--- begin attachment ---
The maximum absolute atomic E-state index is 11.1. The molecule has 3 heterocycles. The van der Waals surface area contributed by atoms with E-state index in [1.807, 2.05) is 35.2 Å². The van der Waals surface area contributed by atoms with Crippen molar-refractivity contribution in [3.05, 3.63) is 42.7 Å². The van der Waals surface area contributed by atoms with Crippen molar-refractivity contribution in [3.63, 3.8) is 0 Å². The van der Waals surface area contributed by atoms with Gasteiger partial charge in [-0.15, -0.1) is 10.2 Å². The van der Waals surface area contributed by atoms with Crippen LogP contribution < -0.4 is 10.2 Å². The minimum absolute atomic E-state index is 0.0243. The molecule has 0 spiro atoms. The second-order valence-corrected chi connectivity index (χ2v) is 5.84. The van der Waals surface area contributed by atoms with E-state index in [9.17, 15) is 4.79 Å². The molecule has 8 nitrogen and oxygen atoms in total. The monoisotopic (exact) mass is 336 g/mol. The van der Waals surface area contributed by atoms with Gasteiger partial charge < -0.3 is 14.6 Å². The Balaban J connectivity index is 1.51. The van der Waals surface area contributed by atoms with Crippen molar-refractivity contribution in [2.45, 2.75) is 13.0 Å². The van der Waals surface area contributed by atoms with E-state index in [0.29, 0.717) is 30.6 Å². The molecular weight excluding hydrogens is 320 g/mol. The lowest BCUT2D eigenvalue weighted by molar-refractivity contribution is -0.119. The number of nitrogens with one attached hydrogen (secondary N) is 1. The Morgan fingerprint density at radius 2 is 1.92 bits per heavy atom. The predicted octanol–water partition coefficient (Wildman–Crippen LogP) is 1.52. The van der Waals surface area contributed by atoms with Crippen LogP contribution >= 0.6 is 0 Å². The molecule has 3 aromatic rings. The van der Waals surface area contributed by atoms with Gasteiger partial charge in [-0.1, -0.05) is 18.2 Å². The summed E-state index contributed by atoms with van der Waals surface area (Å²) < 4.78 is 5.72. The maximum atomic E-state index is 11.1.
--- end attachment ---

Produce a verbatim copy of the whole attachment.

The maximum absolute atomic E-state index is 11.1. The molecule has 3 heterocycles. The van der Waals surface area contributed by atoms with E-state index in [1.807, 2.05) is 35.2 Å². The van der Waals surface area contributed by atoms with Crippen molar-refractivity contribution in [3.05, 3.63) is 42.7 Å². The van der Waals surface area contributed by atoms with Crippen molar-refractivity contribution in [3.63, 3.8) is 0 Å². The van der Waals surface area contributed by atoms with Gasteiger partial charge in [-0.15, -0.1) is 10.2 Å². The van der Waals surface area contributed by atoms with Crippen LogP contribution < -0.4 is 10.2 Å². The minimum absolute atomic E-state index is 0.0243. The molecule has 0 spiro atoms. The second-order valence-corrected chi connectivity index (χ2v) is 5.84. The van der Waals surface area contributed by atoms with E-state index in [9.17, 15) is 4.79 Å². The molecule has 8 nitrogen and oxygen atoms in total. The monoisotopic (exact) mass is 336 g/mol. The van der Waals surface area contributed by atoms with Gasteiger partial charge < -0.3 is 14.6 Å². The Balaban J connectivity index is 1.51. The van der Waals surface area contributed by atoms with Crippen molar-refractivity contribution in [2.45, 2.75) is 13.0 Å². The van der Waals surface area contributed by atoms with E-state index in [0.29, 0.717) is 30.6 Å². The molecular weight excluding hydrogens is 320 g/mol. The lowest BCUT2D eigenvalue weighted by molar-refractivity contribution is -0.119. The number of nitrogens with one attached hydrogen (secondary N) is 1. The Morgan fingerprint density at radius 2 is 1.92 bits per heavy atom. The predicted octanol–water partition coefficient (Wildman–Crippen LogP) is 1.52. The van der Waals surface area contributed by atoms with Crippen LogP contribution >= 0.6 is 0 Å². The molecule has 3 aromatic rings. The van der Waals surface area contributed by atoms with Gasteiger partial charge in [-0.1, -0.05) is 18.2 Å². The summed E-state index contributed by atoms with van der Waals surface area (Å²) < 4.78 is 5.72. The maximum atomic E-state index is 11.1.